He asked a colleague at Mass General, David Lewis, one of the world’s top pathologists, for another opinion. Lewis’ conclusions were vastly different. The cancer was benign, operable, and Sagioglu’s mother-in-law is alive and well.
“It showed me that we still have to improve how we diagnose cancer,” says Sarioglu, whose lab develops microfluidic chips that can isolate tumor cells out of billions of other cells. At Mass General, he worked on a device that captures clumps of tumor cells before metastasis, preventing the spread of cancer.
He’s continued that work since arriving at Georgia Tech in 2014, developing microchip technology that analyzes cells accurately and at very high speeds. Essentially, it is a better way to find the needle in the haystack, a minimally invasive way to diagnose cancer, liquid biopsy.
“The possibilities are endless, really,” says Sarioglu, who counts McDonald and Fred Vannberg (an expert in DNA sequencing who specializes in the molecular analysis of cancer) among his research collaborators. “The technology is applicable to all types of cancer.”
The primary tumor is rarely the killer in cancer. Nine times out of 10, cancer kills because it spreads to other parts of the body. So when a patient gets a cancer diagnosis, one of his first questions is, “has it metastasized?”
“You can obviously appreciate the anxiety. The physician and patient wonder the same exact thing. That’s the first question,” says Stanislav Emelianov, professor in the Georgia Tech/Emory Wallace H. Coulter Department of Biomedical Engineering (BME), a Georgia Research Alliance Eminent Scholar and the Joseph M. Pettit Chair in School of Electrical and Computer Engineering.
“Then there are more questions. What is the prognosis, the treatment, how do I deal with this – a lot of questions that can be better answered if we know the answer to the first question,” says Emelianov, whose team designs ultrasound imaging devices and algorithms, and has embarked on a project supported by a grant from the Breast Cancer Research Foundation to use light and sound and a non-radioactive molecularly targeted contrast agent, to answer that anxious first question.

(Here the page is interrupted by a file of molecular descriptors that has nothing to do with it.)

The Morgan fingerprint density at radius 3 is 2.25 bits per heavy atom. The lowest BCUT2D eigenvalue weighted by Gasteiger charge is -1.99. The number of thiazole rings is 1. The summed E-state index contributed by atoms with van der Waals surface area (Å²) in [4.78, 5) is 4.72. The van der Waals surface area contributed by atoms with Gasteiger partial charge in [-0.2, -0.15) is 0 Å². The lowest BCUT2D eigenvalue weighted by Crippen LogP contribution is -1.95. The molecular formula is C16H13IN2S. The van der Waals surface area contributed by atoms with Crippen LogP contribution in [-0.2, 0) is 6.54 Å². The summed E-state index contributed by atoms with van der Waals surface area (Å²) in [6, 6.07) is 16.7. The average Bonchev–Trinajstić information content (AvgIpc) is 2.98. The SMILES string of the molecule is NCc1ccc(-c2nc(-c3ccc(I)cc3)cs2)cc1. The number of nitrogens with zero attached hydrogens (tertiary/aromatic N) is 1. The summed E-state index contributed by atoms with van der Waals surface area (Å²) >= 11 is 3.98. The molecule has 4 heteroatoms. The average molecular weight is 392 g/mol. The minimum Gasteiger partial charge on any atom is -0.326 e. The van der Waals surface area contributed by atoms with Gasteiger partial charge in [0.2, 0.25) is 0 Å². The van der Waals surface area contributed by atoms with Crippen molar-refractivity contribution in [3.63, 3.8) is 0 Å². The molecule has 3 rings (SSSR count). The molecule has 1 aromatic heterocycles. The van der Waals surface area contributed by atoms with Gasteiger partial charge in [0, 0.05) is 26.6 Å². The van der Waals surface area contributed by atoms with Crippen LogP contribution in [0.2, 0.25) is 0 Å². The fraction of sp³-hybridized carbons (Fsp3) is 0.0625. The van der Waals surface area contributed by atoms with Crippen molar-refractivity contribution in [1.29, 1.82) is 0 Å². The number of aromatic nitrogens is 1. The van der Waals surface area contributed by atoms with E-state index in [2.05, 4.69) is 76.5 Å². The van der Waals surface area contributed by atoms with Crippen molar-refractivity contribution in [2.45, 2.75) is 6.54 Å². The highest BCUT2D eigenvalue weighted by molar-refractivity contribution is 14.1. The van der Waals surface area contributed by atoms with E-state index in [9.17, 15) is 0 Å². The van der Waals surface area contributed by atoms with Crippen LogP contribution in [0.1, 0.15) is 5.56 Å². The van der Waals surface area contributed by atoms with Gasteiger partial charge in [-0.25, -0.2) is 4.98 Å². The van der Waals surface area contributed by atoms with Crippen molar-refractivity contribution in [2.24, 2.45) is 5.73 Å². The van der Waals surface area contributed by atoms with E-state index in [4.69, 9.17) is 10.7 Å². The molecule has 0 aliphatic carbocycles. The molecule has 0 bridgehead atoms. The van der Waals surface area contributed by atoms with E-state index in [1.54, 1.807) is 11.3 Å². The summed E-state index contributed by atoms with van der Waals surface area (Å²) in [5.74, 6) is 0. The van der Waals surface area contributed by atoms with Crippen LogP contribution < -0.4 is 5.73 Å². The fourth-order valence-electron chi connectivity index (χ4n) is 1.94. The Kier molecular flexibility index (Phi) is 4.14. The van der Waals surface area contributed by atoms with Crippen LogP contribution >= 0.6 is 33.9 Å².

The traditional approach has been to inject radioactive material and tracking that, then biopsy, which involves incision of the skin to expose the lymph node and taking pieces out to look for cancer.
“It is accurate, but it is also invasive, complicated and uses radioactive material,” Emelianov says. “We can do better.”
Emelianov speculates that in the future, we may be able to “weaponize” these contrast agents to actually kill cancer cells. Meanwhile, his team also is using its advanced imaging technology in collaboration with colleagues at Emory University’s Winship Cancer Center, to diagnose thyroid cancer and differentiate between malignant and benign tumors.
Tech’s Cancer Army
There are more than 40 faculty researchers at Georgia Tech who are members of the ICRC. They come from 12 different departments or schools. And there are an additional 16 researchers from academic and medical institutions that are affiliate members. It’s a diverse intellectual force that is giving Georgia Tech its own identity in cancer research.
“We can be a major player in cancer,” says McDonald. “How many medical schools have this breadth of expertise?”